Y: At GALCK, we are cognizant of the fact that there is the court of public opinion outside of the high court, we therefore also ensure that arguments out of court are being had and we engage the Kenyan public in dialogue that is much needed. FRI has continued to support us to ensure that this happens through ; Op-ed pieces, Community dialogue – civic education, Security training for LGBQ folk, Media training for journalist and community members.
How much money will it take to get this law revoked?
L: I would guess that the answer would be something like this: We do not really know. This has not been tried before in Kenya, and GALCK is paving new ground as we speak. We know that the Kenyan state, some religious entities and individuals will put up a fight, and it will not be an easy victory. But more than the court case itself, it is important that LGBT people all over the country are safe from the harassment and violence that typically follows increased visibility. So GALCK has been working with all its member organisations to train them on safety and security, ensure they are on board with what is happening, and support them in working with their local policy makers to harness support for the cause. The fight will not be won in the courts alone, but among the people of Kenya.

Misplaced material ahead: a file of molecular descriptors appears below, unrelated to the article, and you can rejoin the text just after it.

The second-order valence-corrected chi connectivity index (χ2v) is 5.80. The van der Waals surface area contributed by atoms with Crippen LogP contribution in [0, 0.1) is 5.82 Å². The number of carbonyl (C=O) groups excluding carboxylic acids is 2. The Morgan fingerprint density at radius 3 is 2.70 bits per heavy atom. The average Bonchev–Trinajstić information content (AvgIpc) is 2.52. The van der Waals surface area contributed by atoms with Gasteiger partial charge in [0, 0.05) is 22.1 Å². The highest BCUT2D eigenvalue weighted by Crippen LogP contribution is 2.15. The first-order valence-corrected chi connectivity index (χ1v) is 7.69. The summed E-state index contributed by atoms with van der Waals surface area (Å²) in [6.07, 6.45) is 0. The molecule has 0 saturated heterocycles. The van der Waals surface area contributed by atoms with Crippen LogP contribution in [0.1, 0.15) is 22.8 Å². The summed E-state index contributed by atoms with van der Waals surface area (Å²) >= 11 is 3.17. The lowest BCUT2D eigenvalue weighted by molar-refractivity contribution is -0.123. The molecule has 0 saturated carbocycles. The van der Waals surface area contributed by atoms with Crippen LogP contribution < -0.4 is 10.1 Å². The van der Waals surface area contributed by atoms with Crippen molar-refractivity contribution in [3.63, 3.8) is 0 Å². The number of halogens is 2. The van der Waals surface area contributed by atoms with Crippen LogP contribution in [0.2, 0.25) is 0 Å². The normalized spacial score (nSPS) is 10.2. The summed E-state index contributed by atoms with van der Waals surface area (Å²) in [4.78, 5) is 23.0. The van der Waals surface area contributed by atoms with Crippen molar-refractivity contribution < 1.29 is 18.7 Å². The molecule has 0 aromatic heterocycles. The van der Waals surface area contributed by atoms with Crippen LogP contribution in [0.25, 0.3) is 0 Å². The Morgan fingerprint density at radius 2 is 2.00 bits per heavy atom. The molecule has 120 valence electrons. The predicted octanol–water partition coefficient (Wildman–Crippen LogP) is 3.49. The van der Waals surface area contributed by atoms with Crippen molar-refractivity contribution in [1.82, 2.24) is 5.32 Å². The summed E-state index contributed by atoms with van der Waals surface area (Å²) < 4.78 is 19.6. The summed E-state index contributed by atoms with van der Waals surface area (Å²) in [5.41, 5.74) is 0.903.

Corruption is a reality in many African countries unfortunately. How do work within these systems to make sure that the funds are directed appropriately?
L: FRI supports GALCK directly. GALCK has a rigid system in place to ensure that the funds are spent appropriately, and they are training their member organisations to do the same thing.
What are some of the most difficult hurdles facing GALCK in this legal process?
Y: Some of the challenges faces have been, Antigay lobby actively organizing a push back, they are funded and organised and this poses an actual threat to activists and to the cause.